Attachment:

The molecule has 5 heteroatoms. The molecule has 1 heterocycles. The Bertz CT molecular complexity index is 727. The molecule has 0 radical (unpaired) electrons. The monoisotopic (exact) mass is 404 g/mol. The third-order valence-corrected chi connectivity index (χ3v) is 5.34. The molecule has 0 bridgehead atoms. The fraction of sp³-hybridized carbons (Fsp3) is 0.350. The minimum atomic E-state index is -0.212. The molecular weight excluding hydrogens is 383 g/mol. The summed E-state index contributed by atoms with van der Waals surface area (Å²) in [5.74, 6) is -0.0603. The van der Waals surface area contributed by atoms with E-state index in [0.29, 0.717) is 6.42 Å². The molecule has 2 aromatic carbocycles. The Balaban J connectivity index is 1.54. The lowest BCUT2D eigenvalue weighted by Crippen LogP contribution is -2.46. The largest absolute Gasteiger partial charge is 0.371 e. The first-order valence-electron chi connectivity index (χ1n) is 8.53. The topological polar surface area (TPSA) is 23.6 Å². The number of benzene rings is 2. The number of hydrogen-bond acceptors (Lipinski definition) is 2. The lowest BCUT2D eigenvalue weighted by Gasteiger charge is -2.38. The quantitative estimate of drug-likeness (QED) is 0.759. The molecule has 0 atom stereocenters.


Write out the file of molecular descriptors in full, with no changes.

The molecule has 5 heteroatoms. The molecule has 1 heterocycles. The Bertz CT molecular complexity index is 727. The molecule has 0 radical (unpaired) electrons. The monoisotopic (exact) mass is 404 g/mol. The third-order valence-corrected chi connectivity index (χ3v) is 5.34. The molecule has 0 bridgehead atoms. The fraction of sp³-hybridized carbons (Fsp3) is 0.350. The minimum atomic E-state index is -0.212. The molecular weight excluding hydrogens is 383 g/mol. The summed E-state index contributed by atoms with van der Waals surface area (Å²) in [5.74, 6) is -0.0603. The van der Waals surface area contributed by atoms with E-state index in [0.29, 0.717) is 6.42 Å². The molecule has 2 aromatic carbocycles. The Balaban J connectivity index is 1.54. The lowest BCUT2D eigenvalue weighted by Crippen LogP contribution is -2.46. The largest absolute Gasteiger partial charge is 0.371 e. The first-order valence-electron chi connectivity index (χ1n) is 8.53. The topological polar surface area (TPSA) is 23.6 Å². The number of benzene rings is 2. The number of hydrogen-bond acceptors (Lipinski definition) is 2. The lowest BCUT2D eigenvalue weighted by Gasteiger charge is -2.38. The quantitative estimate of drug-likeness (QED) is 0.759. The molecule has 0 atom stereocenters.